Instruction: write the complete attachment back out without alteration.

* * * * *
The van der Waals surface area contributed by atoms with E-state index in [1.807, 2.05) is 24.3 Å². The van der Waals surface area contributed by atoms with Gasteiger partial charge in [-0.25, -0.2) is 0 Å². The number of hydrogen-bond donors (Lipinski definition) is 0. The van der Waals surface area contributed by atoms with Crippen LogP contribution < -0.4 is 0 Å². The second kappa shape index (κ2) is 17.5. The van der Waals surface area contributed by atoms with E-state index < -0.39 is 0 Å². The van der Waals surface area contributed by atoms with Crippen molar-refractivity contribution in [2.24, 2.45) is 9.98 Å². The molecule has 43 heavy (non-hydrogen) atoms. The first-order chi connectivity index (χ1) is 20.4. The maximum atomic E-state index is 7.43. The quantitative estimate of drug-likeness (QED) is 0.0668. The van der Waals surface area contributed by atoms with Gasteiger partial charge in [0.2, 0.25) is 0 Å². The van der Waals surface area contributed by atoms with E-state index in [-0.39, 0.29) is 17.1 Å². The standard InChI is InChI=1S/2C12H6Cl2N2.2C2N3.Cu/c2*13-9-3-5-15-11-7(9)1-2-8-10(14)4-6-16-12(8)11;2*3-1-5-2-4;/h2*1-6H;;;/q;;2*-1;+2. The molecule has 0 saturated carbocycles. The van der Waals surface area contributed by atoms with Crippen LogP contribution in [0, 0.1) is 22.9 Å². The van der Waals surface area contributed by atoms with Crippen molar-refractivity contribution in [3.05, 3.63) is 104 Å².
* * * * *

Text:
The van der Waals surface area contributed by atoms with E-state index in [1.807, 2.05) is 24.3 Å². The van der Waals surface area contributed by atoms with Gasteiger partial charge in [-0.25, -0.2) is 0 Å². The number of hydrogen-bond donors (Lipinski definition) is 0. The van der Waals surface area contributed by atoms with Crippen LogP contribution < -0.4 is 0 Å². The second kappa shape index (κ2) is 17.5. The van der Waals surface area contributed by atoms with E-state index < -0.39 is 0 Å². The van der Waals surface area contributed by atoms with Crippen molar-refractivity contribution in [2.24, 2.45) is 9.98 Å². The molecule has 43 heavy (non-hydrogen) atoms. The first-order chi connectivity index (χ1) is 20.4. The maximum atomic E-state index is 7.43. The quantitative estimate of drug-likeness (QED) is 0.0668. The van der Waals surface area contributed by atoms with Gasteiger partial charge in [0.2, 0.25) is 0 Å². The van der Waals surface area contributed by atoms with E-state index in [-0.39, 0.29) is 17.1 Å². The standard InChI is InChI=1S/2C12H6Cl2N2.2C2N3.Cu/c2*13-9-3-5-15-11-7(9)1-2-8-10(14)4-6-16-12(8)11;2*3-1-5-2-4;/h2*1-6H;;;/q;;2*-1;+2. The molecule has 0 saturated carbocycles. The van der Waals surface area contributed by atoms with Crippen LogP contribution in [0, 0.1) is 22.9 Å². The van der Waals surface area contributed by atoms with Crippen molar-refractivity contribution in [3.05, 3.63) is 104 Å².